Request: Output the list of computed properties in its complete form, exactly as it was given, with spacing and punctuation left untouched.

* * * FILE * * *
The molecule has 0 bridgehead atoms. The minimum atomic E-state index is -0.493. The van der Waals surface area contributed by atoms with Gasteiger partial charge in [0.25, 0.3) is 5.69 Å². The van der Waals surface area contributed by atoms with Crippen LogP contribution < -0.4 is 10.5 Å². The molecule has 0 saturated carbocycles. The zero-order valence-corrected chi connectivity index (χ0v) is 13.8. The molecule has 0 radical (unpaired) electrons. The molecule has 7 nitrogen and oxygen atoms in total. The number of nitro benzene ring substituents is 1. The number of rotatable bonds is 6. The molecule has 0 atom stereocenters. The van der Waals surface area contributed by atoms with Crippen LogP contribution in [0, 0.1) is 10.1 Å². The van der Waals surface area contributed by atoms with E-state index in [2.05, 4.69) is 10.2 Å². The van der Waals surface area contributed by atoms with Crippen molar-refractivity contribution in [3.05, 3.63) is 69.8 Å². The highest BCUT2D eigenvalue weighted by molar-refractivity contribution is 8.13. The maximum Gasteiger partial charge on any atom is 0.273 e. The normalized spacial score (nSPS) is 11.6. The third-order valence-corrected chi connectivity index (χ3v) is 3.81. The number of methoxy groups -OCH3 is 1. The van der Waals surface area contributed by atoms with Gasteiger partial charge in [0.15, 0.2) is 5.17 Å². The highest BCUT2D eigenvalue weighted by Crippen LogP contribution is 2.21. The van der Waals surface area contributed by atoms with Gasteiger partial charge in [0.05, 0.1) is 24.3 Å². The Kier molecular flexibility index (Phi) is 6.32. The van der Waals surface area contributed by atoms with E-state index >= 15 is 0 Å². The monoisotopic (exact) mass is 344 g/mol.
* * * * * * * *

The molecule has 0 bridgehead atoms. The minimum atomic E-state index is -0.493. The van der Waals surface area contributed by atoms with Gasteiger partial charge in [0.25, 0.3) is 5.69 Å². The van der Waals surface area contributed by atoms with Crippen LogP contribution < -0.4 is 10.5 Å². The molecule has 0 saturated carbocycles. The zero-order valence-corrected chi connectivity index (χ0v) is 13.8. The molecule has 0 radical (unpaired) electrons. The molecule has 7 nitrogen and oxygen atoms in total. The number of nitro benzene ring substituents is 1. The number of rotatable bonds is 6. The molecule has 0 atom stereocenters. The van der Waals surface area contributed by atoms with Crippen LogP contribution in [0, 0.1) is 10.1 Å². The van der Waals surface area contributed by atoms with E-state index in [2.05, 4.69) is 10.2 Å². The van der Waals surface area contributed by atoms with Crippen molar-refractivity contribution in [3.05, 3.63) is 69.8 Å². The highest BCUT2D eigenvalue weighted by molar-refractivity contribution is 8.13. The maximum Gasteiger partial charge on any atom is 0.273 e. The normalized spacial score (nSPS) is 11.6. The third-order valence-corrected chi connectivity index (χ3v) is 3.81. The number of methoxy groups -OCH3 is 1. The van der Waals surface area contributed by atoms with Gasteiger partial charge in [0.15, 0.2) is 5.17 Å². The highest BCUT2D eigenvalue weighted by Crippen LogP contribution is 2.21. The van der Waals surface area contributed by atoms with Gasteiger partial charge in [0.05, 0.1) is 24.3 Å². The Kier molecular flexibility index (Phi) is 6.32. The van der Waals surface area contributed by atoms with E-state index >= 15 is 0 Å². The monoisotopic (exact) mass is 344 g/mol.